7 Loving Ways To Just Be There For Your Depressed Partner

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mental health depression

You have to take care of yourself, too.

Living with a partner or family member who suffers from depression or mental illness can feel like a big challenge for most people. Many of those who find themselves in this position are not sure what to do, or how to help the one they love.

It can be hard talking about the impact of the situation with the affected person (who may not even recognize they're depressed). This makes addressing the issue even more daunting. 

And, sometimes it's impossible to fully understand the sick person's state, which makes you feel frustrated, anxious, or even angry. 

In instances when one's spouse is depressed, misunderstandings can even lead to divorce.

Yet, medical professionals often indicate how important it is to have family support when someone is undergoing treatment for depression. Such support is especially important in the medication process and in attending therapy sessions.

Signs That a Family Member Is Depressed

The first key thing in helping a family member who is depressed is to know how to read the true signs of depression. These signs include:

  • Irritability, anger, and emotional outbursts
  • Loss of interest in things that were previously interested in
  • Slow body activity, weakness, or weight loss
  • Sleepiness, insomnia, and frequent complains of tiredness
  • Low concentration span, slowed thinking speed, and poor memory
  • Increase suicidal thoughts, sadness, and self-blame
  • Signs of depression related diseases such as headaches and back pains    

These are just some of the common symptoms of depression. Many others exist. For example, depression can affect your loved one's ability to perform day-to-day activities at home or in their work places. Adults who go through this can become withdrawn or feel miserable. Teens frequently show increased irritability in a bid to fight the sadness common under depression.

How To Help The Depressed Person You Love

There is no doubt that support from family is highly valuable to helping a loved one deal with depression. However, the form of help each patient needs varies depending on the case at hand. Here are a number of steps you can take depending on the state of your affected family member:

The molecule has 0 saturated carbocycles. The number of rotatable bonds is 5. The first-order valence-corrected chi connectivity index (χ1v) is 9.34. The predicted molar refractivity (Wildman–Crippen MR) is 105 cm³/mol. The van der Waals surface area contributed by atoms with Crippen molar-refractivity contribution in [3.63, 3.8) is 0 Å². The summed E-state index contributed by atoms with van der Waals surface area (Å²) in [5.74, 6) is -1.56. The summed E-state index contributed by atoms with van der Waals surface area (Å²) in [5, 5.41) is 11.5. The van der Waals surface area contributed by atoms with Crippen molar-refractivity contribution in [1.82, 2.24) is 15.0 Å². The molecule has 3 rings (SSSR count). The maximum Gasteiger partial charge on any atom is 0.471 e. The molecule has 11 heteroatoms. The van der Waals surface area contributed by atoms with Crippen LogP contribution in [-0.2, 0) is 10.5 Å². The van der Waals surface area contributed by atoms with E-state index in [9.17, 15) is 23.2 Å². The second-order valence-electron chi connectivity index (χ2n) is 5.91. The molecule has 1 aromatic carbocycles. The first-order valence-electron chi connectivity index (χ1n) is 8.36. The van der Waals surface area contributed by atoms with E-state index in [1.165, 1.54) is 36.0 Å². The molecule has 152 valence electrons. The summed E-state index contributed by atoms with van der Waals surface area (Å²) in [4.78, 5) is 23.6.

1. Offer your company during treatment. 

Since the medication period for a person suffering from depression can be lengthy, support from other family members is very important. Offer to accompany them to therapy sessions or help them schedule medication, provide reports to a therapist, or book appointments when the need arises.

2. Lend your emotional support.

Many cases of depression cause patients to feel irritable and they become withdrawn. Let the sick person know you care. This can go a long way in aiding the healing process. Simply text them, call them, hang out with them, or just let them know that you know they're going through this and you're there. 

3. Learn more about depression.

As the saying goes, knowledge is power. Gaining a deeper understanding about depression helps a great deal in coping with the affected person. It can also help create realistic expectations about that person's condition.

Being informed also helps you educate other family members and the people that interact with the sick family member.

4. Visit a marriage counselor (alone and together).

Obviously this is especially important in cases where the depressed person is a spouse, although your child's depression can negatively impact your marriage, as well. Depression can easily break the bonds of a marriage. 

Seeking counseling as a couple can open the eyes of both partners and help each of you cope better.

5. Share your feelings with other family members.  

There are times when depression can weigh heavily on the whole family when one member is affected. The best way to cope with such a situation is to communicate openly about the experiences each member is having.

This helps each person understand the state of their sick relative, and those affected can articulate their frustrations. Handling the challenges together can make handling it much easier. 

As much as the depressed person requires emotional help, it's also important to let them know the effect their condition has on the entire family and others. Ease the burden of carrying the entire weight alone and draw on the cooperation of the sick person.

6. Have an emergency plan in place.

It is not uncommon for a depressed person to take drastic actions to deal with their emotions. This can even include attempting suicide. The family member offering help with the depression should always have a contingency plan ready in case something like this ever happens.

7. Take care of yourself.

As a caretaker, you should also take time away from the stressful situation to address your own needs. Taking great care of yourself helps ensures that your whole family doesn't end up suffering from the same condition due to the weight of carrying this emotional burden.

Information for this article was found in sources provided by Mayo Clinic and Healthy Women. See depression success stories at Glozine.


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